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Zung Self-Rating Anxiety Scale

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The Zung Self-Rating Anxiety Scale (SAS) was designed by William W. K. Zung
M.D, (1929-1992) a professor of Psychiatry from Duke University, to quantify a
patient's level of anxiety.[1] [2]
The SAS is a 20-item self-report assessment device built to measure anxiety levels,
based on scoring in 4 groups of manifestations: cognitive, autonomic, motor and central
nervous system symptoms. Answering the statements a person should indicate how
much each statement applies to him or her within a period of one or two weeks prior to
taking the test. Each question is scored on a Likert-type scale of 1-4 (based on these
replies: "a little of the time," "some of the time," "good part of the time," "most of the
time"). Some questions are negatively worded to avoid the problem of set response.
Overall assessment is done by total score.
The total raw scores range from 20-80. The raw score then needs to be converted to an
"Anxiety Index" score using the chart on the paper version of the test that can be found
on the link below. The "Anxiety Index" score can then be used on this scale below to
determine the clinical interpretation of one's level of anxiety:

20-44 Normal Range

45-59 Mild to Moderate Anxiety Levels

60-74 Marked to Severe Anxiety Levels

75-80 Extreme Anxiety Levels

Zung Self-Rating Anxiety Scale

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For each item below, please check the column which best describes how often
you felt or behaved this way during the past several days.
1

20

1478534117

A little of the Some of the Good part of


time
time
the time
1. I feel more nervous and anxious than
usual.
2. I feel afraid for no reason at all.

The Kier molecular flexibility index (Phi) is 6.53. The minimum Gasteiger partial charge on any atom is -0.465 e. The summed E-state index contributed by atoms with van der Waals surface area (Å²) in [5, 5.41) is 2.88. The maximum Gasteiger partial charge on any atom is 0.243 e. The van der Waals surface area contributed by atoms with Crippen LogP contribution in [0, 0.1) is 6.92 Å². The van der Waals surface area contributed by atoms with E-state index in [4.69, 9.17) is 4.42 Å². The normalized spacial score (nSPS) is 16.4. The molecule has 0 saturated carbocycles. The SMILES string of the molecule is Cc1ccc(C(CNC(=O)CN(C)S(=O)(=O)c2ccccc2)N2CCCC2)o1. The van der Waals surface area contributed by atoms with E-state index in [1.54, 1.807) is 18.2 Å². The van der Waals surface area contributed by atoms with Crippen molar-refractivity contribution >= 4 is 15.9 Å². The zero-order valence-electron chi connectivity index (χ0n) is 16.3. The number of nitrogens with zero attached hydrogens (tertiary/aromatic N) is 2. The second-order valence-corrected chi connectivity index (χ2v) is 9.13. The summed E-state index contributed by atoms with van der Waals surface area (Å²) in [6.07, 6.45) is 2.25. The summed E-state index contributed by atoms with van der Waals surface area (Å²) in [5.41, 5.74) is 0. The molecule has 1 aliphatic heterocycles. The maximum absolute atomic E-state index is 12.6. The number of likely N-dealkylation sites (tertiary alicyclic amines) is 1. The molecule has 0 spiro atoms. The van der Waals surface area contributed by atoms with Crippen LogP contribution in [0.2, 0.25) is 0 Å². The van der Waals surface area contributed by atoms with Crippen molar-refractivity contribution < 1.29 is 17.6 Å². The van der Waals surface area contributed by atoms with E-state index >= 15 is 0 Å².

3. I get upset easily or feel panicky.


4. I feel like Im falling apart and going to
pieces.
5. I feel that everything is all right and
nothing bad will happen.
6. My arms and legs shake and tremble.
7. I am bothered by headaches neck and
back pain.
8. I feel weak and get tired easily.

9. I feel calm and can sit still easily.

10. I can feel my heart beating fast.

11. I am bothered by dizzy spells.

12. I have fainting spells or feel like it.

13. I can breathe in and out easily.


14. I get numbness and tingling in my
fingers and toes.
15. I am bothered by stomach aches or
indigestion.

Most of the
time

A little of the Some of the Good part of


time
time
the time

Most of the
time

16. I have to empty my bladder often.

17. My hands are usually dry and warm.

18. My face gets hot and blushes.


19. I fall asleep easily and get a good nights
rest.
20. I have nightmares.

Score my Answers

Sources
1. William WK Zung. A Rating Instrument for Anxiety Disorders. 12(6):
Psychosomatics 371-379. 1971.

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What is the Zung Self-Rating Anxiety Scale

While millions of people suffer from anxiety, anxiety itself has a very
strong subjective component. Nearly everyone struggling with anxiety
feels that their anxiety is fairly intense, which is why doctors,
psychologists, and psychiatrists often struggle to recommend the
right treatment or provide useful advice.
So some doctors, hospitals, and research labs use assessment tools to
get a better understanding of a person's anxiety. One popular one is
known as the Zung Self-Rating Anxiety Scale.

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Introduction to the Zung Self-Rating Anxiety Scale
The Zung Self-Rating scale was developed by Dr. William W. K. Zung